Power over Ethernet Demystified

  • 10 August 2016
  • Author: Dan Santee
  • Number of views: 11396
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Power over Ethernet Demystified

When I purchased my first Ubiquiti UniFi wireless access point, it came with a Power over Ethernet (PoE) injector to supply power. Now that I have four of them, I'm looking at converting my primary Ethernet switch over to PoE so I can remove the injectors and have the switch power them directly. This gives the advantage of allowing me to use one uninterruptable power supply to power them, plus reduces the complexity of cabling being used. Also, I'm looking at some IP cameras and home automation equipment which can be powered via PoE, so I want to set myself up for success later on.

When I began looking at PoE switches, I figured it'd be pretty simple: find a PoE switch with the number of ports I want and buy it. Alas, it's not so - there are different PoE standards, and not all PoE switches are created equally.

There are three primary types of PoE in use today: Passive (12-24v) PoE, 802.2af PoE, and 802.3at PoE+. The first (and most important, in my opinion) is that even though it's labeled as PoE, Passive PoE is not compatible with any kind of PoE switch. If you use any Passive PoE devices (such as the Ubiquiti UAP-AC-LITE) you must use the included injector - a PoE switch is of higher voltage and will almost certainly damage the device. You have been warned.

The other two, PoE and PoE+, are very similar - PoE+ delivers more power per port (better voltage, plus 25.5w instead of 15.4 for PoE) and is more efficient. Anything that works with PoE (802.11af) will work with PoE+ (802.11at), but not the other way around. For the most part, consumer grade equipment is going to work fine with PoE, but be sure to look at what you're thinking of putting in to make sure you get the standard you need.

The second wrinkle is that most large PoE switches are not 100% PoE. For example, the NETGEAR JGS524PE ProSAFE 24-port gigabit PoE switch actually has only 12 PoE ports. They make that pretty clear in the description, but many switch manufacturers don't. Many switches marketed as 48-port PoE but only have 12 or 24 PoE ports, and the rest are just plain Ethernet ports.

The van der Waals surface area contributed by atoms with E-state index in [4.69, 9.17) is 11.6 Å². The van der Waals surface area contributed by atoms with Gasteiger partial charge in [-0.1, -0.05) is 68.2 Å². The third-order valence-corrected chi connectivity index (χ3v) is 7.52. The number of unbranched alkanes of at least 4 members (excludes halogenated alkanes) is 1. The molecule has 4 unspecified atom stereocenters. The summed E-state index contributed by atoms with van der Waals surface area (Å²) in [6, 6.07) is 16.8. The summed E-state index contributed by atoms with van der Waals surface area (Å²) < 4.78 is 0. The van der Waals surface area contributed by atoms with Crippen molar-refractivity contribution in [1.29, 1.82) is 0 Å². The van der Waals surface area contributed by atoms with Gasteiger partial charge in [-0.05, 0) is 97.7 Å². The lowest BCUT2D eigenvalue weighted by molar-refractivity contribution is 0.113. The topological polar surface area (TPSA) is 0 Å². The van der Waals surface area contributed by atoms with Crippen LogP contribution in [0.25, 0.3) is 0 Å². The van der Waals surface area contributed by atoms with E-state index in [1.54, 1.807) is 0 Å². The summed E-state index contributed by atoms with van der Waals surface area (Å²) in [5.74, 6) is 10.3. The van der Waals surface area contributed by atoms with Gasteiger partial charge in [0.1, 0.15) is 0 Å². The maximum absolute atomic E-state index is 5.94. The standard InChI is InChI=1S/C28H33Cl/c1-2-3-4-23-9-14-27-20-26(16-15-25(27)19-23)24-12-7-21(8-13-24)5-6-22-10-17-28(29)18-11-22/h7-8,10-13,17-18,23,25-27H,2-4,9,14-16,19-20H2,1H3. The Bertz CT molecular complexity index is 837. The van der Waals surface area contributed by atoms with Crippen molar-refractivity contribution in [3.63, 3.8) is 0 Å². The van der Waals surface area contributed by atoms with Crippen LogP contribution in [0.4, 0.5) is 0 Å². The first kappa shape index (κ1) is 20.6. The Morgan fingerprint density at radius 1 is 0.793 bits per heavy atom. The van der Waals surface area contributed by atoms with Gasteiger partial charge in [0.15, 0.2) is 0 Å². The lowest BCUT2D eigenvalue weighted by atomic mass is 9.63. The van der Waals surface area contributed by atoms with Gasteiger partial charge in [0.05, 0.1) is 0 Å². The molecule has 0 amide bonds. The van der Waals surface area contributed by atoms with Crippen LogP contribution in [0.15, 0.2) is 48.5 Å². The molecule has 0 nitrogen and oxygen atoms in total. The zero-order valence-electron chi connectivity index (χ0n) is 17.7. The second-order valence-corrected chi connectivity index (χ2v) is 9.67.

The last thing to keep in mind is the amount of power your devices will require. Since PoE has a maximum draw of 15.5 watts, it'd be easy to think that 8 ports of PoE would provide 124 watts of power - but that's not the case. All PoE switches have a maximum current draw (the "power budget") which can't be exceeded by the PoE devices plugged into it. The Netgear 24-port switch mentioned above, for example, has 12 PoE ports but only a 100 watt power budget. That means that you can only use 100 total watts, regardless of how many PoE ports are in use. The UAP-AC-PRO that I use have a maximum draw of 9 watts, so I could only plug 11 of them into the Netgear, even though it has 12 ports. Higher power budgets increase the price of the switch faster than the number of ports, so it's an important factor to consider.

Hopefully, this has helped clear PoE up a little bit - I know I had a hard time figuring out some of these things on my own. If you're using PoE or PoE+ (but not Passive PoE) devices, a PoE switch is a great way to reduce clutter, simplify cable management and eliminate power injectors. Just be sure that you're getting the correct standard, number of ports and power budget you'll need for your installation and you'll be up and running in no time!

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